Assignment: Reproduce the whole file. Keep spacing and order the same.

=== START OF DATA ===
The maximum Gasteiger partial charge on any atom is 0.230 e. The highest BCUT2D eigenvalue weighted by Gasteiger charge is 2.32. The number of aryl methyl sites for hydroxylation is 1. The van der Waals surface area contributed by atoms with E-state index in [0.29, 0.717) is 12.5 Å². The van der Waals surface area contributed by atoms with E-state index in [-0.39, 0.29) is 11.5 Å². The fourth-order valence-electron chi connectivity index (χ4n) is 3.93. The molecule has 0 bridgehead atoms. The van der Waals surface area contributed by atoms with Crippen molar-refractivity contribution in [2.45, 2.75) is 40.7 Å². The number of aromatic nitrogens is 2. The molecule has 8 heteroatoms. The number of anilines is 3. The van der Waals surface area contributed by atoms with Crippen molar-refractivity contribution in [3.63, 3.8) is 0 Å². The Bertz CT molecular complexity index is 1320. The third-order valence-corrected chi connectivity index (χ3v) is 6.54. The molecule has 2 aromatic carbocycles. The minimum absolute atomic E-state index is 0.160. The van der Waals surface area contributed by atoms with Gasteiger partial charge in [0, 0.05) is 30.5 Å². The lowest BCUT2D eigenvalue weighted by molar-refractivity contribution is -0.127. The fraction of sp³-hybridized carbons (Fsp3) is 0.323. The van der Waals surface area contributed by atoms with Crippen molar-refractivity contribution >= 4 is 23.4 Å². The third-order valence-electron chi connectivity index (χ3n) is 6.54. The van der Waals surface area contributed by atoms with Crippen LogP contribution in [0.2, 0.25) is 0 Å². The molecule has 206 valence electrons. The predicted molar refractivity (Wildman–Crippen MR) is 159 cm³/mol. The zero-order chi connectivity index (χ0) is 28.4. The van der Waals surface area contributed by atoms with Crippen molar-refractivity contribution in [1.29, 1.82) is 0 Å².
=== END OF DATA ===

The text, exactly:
The maximum Gasteiger partial charge on any atom is 0.230 e. The highest BCUT2D eigenvalue weighted by Gasteiger charge is 2.32. The number of aryl methyl sites for hydroxylation is 1. The van der Waals surface area contributed by atoms with E-state index in [0.29, 0.717) is 12.5 Å². The van der Waals surface area contributed by atoms with E-state index in [-0.39, 0.29) is 11.5 Å². The fourth-order valence-electron chi connectivity index (χ4n) is 3.93. The molecule has 0 bridgehead atoms. The van der Waals surface area contributed by atoms with Crippen molar-refractivity contribution in [2.45, 2.75) is 40.7 Å². The number of aromatic nitrogens is 2. The molecule has 8 heteroatoms. The number of anilines is 3. The van der Waals surface area contributed by atoms with Crippen molar-refractivity contribution in [3.63, 3.8) is 0 Å². The Bertz CT molecular complexity index is 1320. The third-order valence-corrected chi connectivity index (χ3v) is 6.54. The molecule has 2 aromatic carbocycles. The minimum absolute atomic E-state index is 0.160. The van der Waals surface area contributed by atoms with Gasteiger partial charge in [0, 0.05) is 30.5 Å². The lowest BCUT2D eigenvalue weighted by molar-refractivity contribution is -0.127. The fraction of sp³-hybridized carbons (Fsp3) is 0.323. The van der Waals surface area contributed by atoms with Crippen molar-refractivity contribution >= 4 is 23.4 Å². The third-order valence-electron chi connectivity index (χ3n) is 6.54. The van der Waals surface area contributed by atoms with Crippen LogP contribution in [0.2, 0.25) is 0 Å². The molecule has 206 valence electrons. The predicted molar refractivity (Wildman–Crippen MR) is 159 cm³/mol. The zero-order chi connectivity index (χ0) is 28.4. The van der Waals surface area contributed by atoms with Crippen molar-refractivity contribution in [1.29, 1.82) is 0 Å².